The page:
The month of February typically brings to mind chocolate, roses and romance. Matters of the heart rely on the heart muscle being healthy and strong enough to circulate oxygen and nutrients to the rest of the body.
February is American Heart Month, and the recently passed February 1st is Go Red for Women Day. The Centers for Disease Control and Prevention reports that heart disease is the leading cause of death for both men and women. Heart disease is often referred to as a “silent killer” of women because the symptoms can be nonspecific. Unfortunately, according to the American Heart Association, heart disease and stroke cause 1 in 3 deaths in women each year – more than all cancers combined.
Heart disease affects the blood vessels and cardiovascular system. A condition called atherosclerosis develops due to plaque building up in the walls of the arteries. This buildup narrows the arteries, making it harder for blood to flow through. If a blood clot forms, it can stop the blood flow. This can cause a heart attack or stroke.
A heart attack is a circulation problem within the body. It signals that your heart is diseased and cannot get the blood it needs to pump efficiently.
Signs and symptoms of a heart attack
The signs and symptoms of a heart attack can include:
- Uncomfortable pressure, squeezing, fullness or pain in the center of your chest. It may last more than a few minutes or go away and comes back.
- Pain or discomfort in one or both arms, the back, neck, jaw or stomach.
- Shortness of breath with or without feeling discomfort in your chest.
- Breaking out in a cold sweat, nausea or lightheadedness.
The warning signs and symptoms of a heart attack can look different in women. As with men, women’s most common heart attack symptom is chest pain or discomfort. However, women often describe the chest pain felt during a heart attack as a pressure or a tightness, not crushing chest pain. Women are also somewhat more likely than men to experience other common heart attack symptoms, particularly shortness of breath, nausea/vomiting and back or jaw pain. Another difference is that women’s heart attack symptoms may occur more often when they are resting or asleep.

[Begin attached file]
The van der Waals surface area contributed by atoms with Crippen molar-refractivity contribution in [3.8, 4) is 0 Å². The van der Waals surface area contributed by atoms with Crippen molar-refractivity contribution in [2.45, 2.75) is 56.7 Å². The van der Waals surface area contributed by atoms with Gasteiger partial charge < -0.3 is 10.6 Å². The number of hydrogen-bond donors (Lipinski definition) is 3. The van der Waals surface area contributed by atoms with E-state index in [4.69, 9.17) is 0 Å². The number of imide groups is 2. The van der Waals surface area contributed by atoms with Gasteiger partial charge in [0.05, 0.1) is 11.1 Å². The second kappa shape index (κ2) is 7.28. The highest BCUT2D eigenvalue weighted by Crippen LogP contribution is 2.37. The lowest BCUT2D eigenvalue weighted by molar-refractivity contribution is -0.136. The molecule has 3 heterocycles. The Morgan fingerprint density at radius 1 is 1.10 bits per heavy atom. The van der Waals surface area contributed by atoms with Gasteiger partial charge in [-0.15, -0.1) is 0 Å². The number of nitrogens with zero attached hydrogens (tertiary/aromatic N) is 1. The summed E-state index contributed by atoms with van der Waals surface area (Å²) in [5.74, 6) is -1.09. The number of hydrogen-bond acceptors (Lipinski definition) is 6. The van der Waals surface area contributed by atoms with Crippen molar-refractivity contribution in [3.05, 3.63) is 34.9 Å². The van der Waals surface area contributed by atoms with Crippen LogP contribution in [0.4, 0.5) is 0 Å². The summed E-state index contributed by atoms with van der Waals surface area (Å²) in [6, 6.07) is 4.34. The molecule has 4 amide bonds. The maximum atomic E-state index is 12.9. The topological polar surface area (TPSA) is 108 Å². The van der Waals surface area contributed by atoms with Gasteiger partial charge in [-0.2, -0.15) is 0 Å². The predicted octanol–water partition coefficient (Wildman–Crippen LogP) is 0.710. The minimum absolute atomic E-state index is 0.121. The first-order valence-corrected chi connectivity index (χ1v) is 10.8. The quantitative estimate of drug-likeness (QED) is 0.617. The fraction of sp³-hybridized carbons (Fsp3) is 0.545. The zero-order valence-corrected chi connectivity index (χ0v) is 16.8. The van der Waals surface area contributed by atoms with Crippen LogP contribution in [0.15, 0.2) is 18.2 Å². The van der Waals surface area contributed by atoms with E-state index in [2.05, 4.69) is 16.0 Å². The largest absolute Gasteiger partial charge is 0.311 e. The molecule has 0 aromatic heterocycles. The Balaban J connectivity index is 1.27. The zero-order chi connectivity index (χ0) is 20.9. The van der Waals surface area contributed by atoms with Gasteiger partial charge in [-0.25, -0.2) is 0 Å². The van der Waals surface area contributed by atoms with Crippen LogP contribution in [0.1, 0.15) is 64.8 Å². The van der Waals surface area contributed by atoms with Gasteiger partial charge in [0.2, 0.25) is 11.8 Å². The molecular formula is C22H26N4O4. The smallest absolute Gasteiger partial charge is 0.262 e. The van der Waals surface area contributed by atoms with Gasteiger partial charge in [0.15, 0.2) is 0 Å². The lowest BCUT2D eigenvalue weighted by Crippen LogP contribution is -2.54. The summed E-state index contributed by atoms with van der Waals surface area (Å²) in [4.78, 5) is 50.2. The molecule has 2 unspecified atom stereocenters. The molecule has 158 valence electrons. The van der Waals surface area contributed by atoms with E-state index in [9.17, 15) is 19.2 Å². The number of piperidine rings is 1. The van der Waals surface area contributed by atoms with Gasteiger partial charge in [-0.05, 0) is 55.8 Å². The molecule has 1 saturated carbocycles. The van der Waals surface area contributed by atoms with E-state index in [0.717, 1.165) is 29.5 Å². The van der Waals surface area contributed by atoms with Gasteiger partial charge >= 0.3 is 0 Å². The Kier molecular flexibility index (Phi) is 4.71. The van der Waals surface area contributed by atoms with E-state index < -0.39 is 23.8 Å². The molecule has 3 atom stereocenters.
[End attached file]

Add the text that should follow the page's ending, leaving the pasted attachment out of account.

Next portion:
If you experience any of the above signs or symptoms, call 9-1-1 and get to a hospital right away.
How can you prevent a heart attack?
There are multiple risk factors for heart disease including high cholesterol, high blood pressure, obesity, type 2 diabetes, smoking, stress and inactivity. The key takeaway is that heart disease in women can be treated and prevented.
To take care of your whole heart, take care of the whole you. Here are a few lifestyle changes to consider:
- Don’t smoke
- Eat well. Heart-healthy foods like fruits, vegetables, healthy proteins (fish, beans, chicken, nuts and low-fat dairy) and whole grains will help keep your heart and blood vessels in good shape.
- Lose or maintain your weight. Lowering your weight by just 10 percent can significantly reduce your risk for heart disease.
- Stay active. Aim for 150 minutes of exercise each week, with about 30 minutes of exercise most days.
- Destress your life
- Manage your blood sugar
- Control your blood pressure
- Know your family history. This is a key, but complex, factor in your potential risk for heart disease.
Research conducted by Kaiser Permanente has shown that lifestyle changes and medications can lower heart disease rates by as much as 25 to 30 percent.
- Patricia Dietzgen, D.O., is a family medicine physician practicing at the Kaiser Permanente Frisco medical offices
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